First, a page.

Intel unveils third generation of SSDs

The 320 series of solid-state drives replaces the X25-M family, adding a higher top storage capacity of 600GB and faster sequential read and write speeds
Written by Jack Clark, Contributor

Intel has introduced the latest versions of its 25nm Nand flash solid-state drives, which have a greater capacity and a lower price than previous models.

Intel 320 SSD

Intel's 320 SSD series replaces the previous X25-M family. Photo credit: Intel

The 2.5-inch solid-state drive (SSD) 320 series, announced on Monday, follows on from the X25-M SSD line and ranges in capacity from 40GB to 600GB. That maximum storage capacity is more than triple the 160GB top end in the previous line, but costs around 30 percent less, the company said. Interface is taken care of by 3Gbps Sata, as with its predecessor.

"Intel's third generation of SSDs adds enhanced data security features, power-loss management and innovative data redundancy features," Pete Hazen, director of marketing in Intel's non-volatile memory division, said in a statement.

The drives all come with onboard 128-bit AES encryption for enhanced data security and a data safety facility that guards against unexpected system power loss. Each drive comes with an array of surplus flash memory, so if a Nand array is faulty, the controller will reconfigure the SSD to protect against data loss.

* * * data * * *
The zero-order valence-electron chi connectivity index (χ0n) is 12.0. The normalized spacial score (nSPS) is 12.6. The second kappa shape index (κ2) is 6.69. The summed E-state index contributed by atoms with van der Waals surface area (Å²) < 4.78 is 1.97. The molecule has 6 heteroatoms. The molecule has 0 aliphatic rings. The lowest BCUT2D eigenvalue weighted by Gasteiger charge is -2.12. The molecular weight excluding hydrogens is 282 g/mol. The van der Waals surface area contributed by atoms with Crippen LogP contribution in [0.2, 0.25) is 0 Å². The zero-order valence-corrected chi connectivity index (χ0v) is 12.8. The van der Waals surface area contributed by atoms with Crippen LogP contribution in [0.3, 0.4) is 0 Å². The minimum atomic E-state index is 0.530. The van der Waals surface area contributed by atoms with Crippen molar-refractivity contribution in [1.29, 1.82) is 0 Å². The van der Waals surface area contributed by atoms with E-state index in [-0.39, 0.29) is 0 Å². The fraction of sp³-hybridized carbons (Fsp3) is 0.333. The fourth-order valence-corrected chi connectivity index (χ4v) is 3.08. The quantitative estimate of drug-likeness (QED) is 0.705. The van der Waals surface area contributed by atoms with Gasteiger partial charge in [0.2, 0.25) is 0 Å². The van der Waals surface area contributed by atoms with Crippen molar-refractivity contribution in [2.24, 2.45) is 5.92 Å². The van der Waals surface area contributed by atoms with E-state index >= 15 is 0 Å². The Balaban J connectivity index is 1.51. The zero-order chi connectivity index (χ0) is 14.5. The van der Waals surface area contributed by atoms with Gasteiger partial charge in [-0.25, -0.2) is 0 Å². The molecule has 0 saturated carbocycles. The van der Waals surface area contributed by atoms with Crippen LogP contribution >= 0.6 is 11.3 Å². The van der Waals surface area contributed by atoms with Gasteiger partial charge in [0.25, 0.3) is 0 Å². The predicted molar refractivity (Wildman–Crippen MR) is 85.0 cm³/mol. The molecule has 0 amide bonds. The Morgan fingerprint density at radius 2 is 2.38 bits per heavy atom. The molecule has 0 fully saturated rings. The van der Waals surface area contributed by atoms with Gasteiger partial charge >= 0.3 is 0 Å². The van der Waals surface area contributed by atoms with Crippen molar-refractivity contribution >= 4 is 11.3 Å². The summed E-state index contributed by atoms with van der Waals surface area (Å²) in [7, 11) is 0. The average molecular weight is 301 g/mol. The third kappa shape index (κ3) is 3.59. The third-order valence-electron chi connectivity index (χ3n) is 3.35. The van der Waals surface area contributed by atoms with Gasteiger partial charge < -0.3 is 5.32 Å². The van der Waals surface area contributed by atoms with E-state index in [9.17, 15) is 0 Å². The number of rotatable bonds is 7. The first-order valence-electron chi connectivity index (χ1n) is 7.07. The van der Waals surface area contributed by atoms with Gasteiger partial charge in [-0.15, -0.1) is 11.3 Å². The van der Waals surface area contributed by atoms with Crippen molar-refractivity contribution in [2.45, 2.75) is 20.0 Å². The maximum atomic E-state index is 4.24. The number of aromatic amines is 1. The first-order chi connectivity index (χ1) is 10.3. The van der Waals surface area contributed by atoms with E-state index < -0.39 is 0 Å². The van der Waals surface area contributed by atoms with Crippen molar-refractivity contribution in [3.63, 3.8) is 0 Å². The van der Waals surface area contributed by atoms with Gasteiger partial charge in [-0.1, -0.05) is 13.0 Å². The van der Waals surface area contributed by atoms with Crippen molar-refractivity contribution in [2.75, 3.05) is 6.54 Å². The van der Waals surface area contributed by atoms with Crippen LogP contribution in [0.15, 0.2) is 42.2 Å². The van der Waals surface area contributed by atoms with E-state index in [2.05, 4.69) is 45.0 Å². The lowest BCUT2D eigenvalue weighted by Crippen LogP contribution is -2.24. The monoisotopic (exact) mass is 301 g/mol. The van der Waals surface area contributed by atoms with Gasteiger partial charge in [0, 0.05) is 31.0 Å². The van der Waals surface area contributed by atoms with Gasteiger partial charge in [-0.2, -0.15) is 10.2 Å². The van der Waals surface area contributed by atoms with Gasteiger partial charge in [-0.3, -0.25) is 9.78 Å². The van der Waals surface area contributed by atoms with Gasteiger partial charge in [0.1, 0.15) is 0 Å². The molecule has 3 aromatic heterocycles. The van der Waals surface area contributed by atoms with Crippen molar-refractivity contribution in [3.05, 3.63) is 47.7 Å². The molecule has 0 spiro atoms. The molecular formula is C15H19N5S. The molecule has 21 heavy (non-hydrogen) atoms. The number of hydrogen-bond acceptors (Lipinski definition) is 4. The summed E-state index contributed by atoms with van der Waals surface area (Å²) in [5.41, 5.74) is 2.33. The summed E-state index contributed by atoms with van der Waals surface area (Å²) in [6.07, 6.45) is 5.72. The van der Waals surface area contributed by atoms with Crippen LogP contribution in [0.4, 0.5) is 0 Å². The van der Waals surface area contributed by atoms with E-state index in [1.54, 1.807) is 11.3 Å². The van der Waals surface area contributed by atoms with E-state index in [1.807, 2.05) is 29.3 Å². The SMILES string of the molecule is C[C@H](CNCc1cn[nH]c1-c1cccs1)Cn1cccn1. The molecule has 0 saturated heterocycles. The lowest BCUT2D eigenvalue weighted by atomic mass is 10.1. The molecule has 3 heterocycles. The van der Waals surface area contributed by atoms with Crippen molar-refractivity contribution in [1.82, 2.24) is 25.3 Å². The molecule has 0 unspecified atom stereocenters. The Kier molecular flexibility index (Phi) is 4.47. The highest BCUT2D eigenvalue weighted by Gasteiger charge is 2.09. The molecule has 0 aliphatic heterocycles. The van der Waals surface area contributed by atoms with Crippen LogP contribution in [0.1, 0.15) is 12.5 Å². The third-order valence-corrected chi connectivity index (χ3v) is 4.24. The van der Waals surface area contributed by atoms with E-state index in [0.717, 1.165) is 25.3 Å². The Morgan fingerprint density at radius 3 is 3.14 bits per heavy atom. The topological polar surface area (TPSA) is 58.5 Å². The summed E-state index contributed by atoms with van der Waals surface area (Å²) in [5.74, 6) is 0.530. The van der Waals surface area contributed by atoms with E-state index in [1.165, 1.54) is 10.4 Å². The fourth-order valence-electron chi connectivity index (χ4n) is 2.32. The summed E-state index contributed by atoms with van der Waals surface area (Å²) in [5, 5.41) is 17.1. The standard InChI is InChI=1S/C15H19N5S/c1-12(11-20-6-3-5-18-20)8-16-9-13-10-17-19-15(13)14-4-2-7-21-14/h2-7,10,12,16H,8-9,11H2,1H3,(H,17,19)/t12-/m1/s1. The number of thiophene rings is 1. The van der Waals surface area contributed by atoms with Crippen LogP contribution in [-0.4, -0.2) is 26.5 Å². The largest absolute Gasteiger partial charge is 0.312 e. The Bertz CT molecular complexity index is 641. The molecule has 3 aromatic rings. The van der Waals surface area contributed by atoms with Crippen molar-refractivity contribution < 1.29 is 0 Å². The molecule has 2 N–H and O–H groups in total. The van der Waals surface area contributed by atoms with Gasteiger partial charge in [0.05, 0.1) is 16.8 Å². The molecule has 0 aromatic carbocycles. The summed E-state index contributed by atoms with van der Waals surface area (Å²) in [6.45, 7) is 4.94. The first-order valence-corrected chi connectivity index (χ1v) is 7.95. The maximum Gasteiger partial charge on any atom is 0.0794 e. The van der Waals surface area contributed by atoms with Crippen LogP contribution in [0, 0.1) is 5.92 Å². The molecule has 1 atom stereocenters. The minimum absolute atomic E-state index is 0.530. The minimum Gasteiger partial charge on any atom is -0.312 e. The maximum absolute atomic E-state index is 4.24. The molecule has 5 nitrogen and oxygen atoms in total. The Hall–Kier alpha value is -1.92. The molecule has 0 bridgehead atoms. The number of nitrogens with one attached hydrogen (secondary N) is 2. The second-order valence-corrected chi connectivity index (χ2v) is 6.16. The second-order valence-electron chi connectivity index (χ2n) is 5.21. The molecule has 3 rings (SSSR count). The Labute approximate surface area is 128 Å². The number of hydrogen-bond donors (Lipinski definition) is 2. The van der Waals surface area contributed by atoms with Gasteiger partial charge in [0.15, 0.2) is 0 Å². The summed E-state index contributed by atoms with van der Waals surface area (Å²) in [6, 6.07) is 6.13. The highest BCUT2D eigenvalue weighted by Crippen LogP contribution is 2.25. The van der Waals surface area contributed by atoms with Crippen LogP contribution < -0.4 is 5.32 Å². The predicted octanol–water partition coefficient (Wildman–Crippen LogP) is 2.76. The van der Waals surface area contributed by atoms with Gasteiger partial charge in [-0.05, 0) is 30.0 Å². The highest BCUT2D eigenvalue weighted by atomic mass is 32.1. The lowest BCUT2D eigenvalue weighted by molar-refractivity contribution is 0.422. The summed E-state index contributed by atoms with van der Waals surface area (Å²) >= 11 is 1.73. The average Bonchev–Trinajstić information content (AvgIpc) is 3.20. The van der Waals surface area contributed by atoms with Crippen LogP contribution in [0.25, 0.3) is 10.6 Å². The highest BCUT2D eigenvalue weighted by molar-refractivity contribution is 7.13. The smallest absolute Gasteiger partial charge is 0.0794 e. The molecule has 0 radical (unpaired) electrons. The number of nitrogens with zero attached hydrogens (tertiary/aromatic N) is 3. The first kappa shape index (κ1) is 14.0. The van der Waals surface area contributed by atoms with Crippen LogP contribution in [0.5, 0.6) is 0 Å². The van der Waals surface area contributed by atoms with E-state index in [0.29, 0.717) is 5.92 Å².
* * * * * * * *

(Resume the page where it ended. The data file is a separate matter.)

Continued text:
The 320 series is a mainstream version of the tiny 34nm-process 310 family that was unveiled in late December. Intel is on a push to get the drives into modern datacentres, and has set up a dedicated section on its website to tout the benefits of SSDs — chiefly speed of data access, longer lifespan and lower power consumption.

The 600GB drive is capable of up to 39,500 input/output operations per second (IOPS) random reads and 23,000 IOPS random writes. Sequential write speeds have been doubled from the X25-M to around 220MBps, and sequential read speeds reach up to 270MBps.

Competing products

The Intel SSDs stand up favourably against competing products from companies such as Samsung and Hitachi. The £425 Samsung 470 drive, released in November, ranges in size between 64GB and 256GB, and has 31,000 random read IOPS and 21,000 random write IOPS.

Also in November, Hitachi released its Ultrastar family of drives, made using a 34nm process. These scale up to 400GB in capacity, and have faster reads (46,000 IOPS) and interfaces (6Gbps Serial Attached SCSI) than the Intel 320 series.

Purchasers of the 320 drive will get the Intel SSD Toolbox with Intel SSD Optimiser, which gives Microsoft Windows users a set of management and diagnostic tools for the SSDs.

The drives are priced in batches of 1,000. The 40GB model starts at $89 (£56) per drive, 80GB at $159, 120GB at $209, 160GB at $289, 300GB at $529 and 600GB at $1,069. Retailers will have consumer pricing, Intel said.

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